There was Reese FINALLY taking Fusco up to the roof away from cameras and telling him about the Machines.

And then there was the part that gave me chills, Finch standing in the same place he was standing in the pilot, back then waiting for Reese to be brought to him, now waiting for Reese and a fully informed Fusco to join him, then Root, and then a pale and hesitant Shaw, the five of them standing soberly in the sun together.

I’ve said before that the last act is when everything is stripped away, but I should have said everything but character. When the protagonist has lost everything she was fighting for, when the time to face that final battle is nigh, all the storyteller has left is character. Nobody cares what size gun the Bad Guy is going to pull, nobody cares who throws what punch, the action is important but only important because of what it shows about character. Who is your protagonist when she has nothing left but herself?

And in the case of PoI, what is the Gang when it’s broken down to just its five members, all of them lethal and all of them damaged? That’s what that last scene in the park in “Sotto Voce” is to me, the grimness of five characters who know they’re the last stand before the apocalypse. But that last scene also tells me that if the apocalypse is coming, I want those five on my side.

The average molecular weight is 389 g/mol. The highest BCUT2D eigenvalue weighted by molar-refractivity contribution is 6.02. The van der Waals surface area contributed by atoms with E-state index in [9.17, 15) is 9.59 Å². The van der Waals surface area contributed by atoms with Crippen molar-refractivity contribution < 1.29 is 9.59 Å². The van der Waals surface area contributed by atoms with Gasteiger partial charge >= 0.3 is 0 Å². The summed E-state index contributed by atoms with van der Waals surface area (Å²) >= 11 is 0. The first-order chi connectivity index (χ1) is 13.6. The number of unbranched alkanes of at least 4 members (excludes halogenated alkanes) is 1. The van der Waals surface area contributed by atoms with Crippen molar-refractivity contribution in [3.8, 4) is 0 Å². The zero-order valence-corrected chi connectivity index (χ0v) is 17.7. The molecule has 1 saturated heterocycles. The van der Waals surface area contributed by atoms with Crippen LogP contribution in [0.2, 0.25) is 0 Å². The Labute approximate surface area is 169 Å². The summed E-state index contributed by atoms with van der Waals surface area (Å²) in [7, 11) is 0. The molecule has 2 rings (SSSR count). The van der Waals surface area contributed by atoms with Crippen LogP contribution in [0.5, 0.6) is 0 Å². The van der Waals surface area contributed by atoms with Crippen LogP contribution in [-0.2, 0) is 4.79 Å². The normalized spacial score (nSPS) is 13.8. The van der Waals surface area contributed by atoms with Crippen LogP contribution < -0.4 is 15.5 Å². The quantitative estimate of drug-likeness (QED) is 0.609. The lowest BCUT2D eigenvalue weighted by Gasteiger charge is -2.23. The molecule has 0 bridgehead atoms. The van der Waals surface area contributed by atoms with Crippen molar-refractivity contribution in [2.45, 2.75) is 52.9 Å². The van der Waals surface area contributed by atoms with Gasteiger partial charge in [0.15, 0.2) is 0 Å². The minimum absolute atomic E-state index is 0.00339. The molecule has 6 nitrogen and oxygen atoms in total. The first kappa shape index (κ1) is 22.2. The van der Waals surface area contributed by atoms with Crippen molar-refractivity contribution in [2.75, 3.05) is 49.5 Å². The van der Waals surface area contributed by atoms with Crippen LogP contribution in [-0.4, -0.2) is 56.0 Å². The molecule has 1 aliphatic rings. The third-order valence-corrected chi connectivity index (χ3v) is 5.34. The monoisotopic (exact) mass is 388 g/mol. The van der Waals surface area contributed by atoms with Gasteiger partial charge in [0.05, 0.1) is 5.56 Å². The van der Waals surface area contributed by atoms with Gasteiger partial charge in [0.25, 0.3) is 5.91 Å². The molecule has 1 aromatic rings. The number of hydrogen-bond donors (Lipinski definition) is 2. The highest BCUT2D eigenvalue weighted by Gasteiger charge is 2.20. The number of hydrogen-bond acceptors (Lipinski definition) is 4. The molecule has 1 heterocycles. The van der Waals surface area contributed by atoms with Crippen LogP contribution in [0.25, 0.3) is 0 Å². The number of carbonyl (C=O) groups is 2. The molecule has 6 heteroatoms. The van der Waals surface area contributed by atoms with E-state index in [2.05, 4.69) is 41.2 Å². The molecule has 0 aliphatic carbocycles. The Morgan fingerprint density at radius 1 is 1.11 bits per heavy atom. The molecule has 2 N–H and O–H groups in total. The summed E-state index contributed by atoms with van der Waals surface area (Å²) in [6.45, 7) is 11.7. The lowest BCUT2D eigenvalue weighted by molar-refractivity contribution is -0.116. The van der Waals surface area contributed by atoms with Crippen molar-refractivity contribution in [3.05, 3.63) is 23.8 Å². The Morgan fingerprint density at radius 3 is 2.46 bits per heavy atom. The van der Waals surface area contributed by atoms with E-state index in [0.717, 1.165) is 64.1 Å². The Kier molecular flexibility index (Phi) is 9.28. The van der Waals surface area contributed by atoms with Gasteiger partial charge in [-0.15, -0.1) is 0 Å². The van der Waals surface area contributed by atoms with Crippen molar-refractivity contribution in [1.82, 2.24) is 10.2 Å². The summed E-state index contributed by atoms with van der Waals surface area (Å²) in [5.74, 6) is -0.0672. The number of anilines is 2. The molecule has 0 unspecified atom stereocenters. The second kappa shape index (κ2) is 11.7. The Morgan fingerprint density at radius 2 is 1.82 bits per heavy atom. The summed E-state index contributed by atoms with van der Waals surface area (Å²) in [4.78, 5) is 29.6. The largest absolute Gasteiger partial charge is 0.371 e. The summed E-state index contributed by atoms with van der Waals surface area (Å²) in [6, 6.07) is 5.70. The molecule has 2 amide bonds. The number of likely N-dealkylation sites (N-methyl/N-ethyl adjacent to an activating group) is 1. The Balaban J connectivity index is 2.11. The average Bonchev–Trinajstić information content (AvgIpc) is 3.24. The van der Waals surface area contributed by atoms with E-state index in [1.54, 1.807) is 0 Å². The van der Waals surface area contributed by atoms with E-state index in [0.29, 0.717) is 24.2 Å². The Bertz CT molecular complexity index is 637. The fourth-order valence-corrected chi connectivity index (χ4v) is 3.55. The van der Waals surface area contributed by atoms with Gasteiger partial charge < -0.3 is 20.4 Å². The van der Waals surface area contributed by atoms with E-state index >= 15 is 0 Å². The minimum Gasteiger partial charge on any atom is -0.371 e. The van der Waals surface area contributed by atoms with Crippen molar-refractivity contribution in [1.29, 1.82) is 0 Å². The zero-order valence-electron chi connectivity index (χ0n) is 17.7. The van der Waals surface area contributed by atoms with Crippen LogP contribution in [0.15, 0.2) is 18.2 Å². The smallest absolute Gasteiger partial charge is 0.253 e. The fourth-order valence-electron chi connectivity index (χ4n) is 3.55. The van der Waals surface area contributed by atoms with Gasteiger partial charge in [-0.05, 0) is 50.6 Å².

And then they were four . . .


The Day the World Went Away

This was spoiled for me so I knew what was coming (ARGH). Even so, it may be the best episode of this show in its entire run. The stakes are so high–Finch’s cover is blown and Samaritan is everywhere, ruthlessly hunting them to kill everyone BUT Finch because Samaritan thinks it can brainwash him onto its side. Bring a lot of soap, Samaritan, that’s a really big brain you’re trying to warp.

So Finch begins by escaping the safe house with Elias who is now a close friend, watches Elias die defending him; is captured by Greer who tells him that Samaritan doesn’t want to kill him, it wants to enlist him; is retaken by Shaw and Root and escapes with Root who defeats the following Samaritan agents with a really big gun and a scrunchie before she’s shot; is captured by the police who take his finger prints and reveal his criminal past including his warrant from the FBI for treason; defies Samaritan through the interrogation room camera; and answers the phone when the Machine calls him and hears Root’s voice. The joy on his face when he thinks Root is okay is heartbreaking because in the next moment, the Machine identifies herself: “I chose a voice.” And he knows Root is gone.

But so is Finch. Not just because the Machine gets him out of the police station but because the deaths of Elias and Root have broken his resolve to play by his rules, to be the good guy. In a magnificent soliloquy, Michael Emerson shows Finch transforming as he speaks his determination to bring down the computer program that has no boundaries, and it’s clear that means that his Machine is going to be set free. It’s a magnificent scene for a magnificent character, and it sets up the last three episodes–the climax of this season and the climax for the entire series–as a go-for-broke nothing-left-to-lose blow-out, good against evil once again.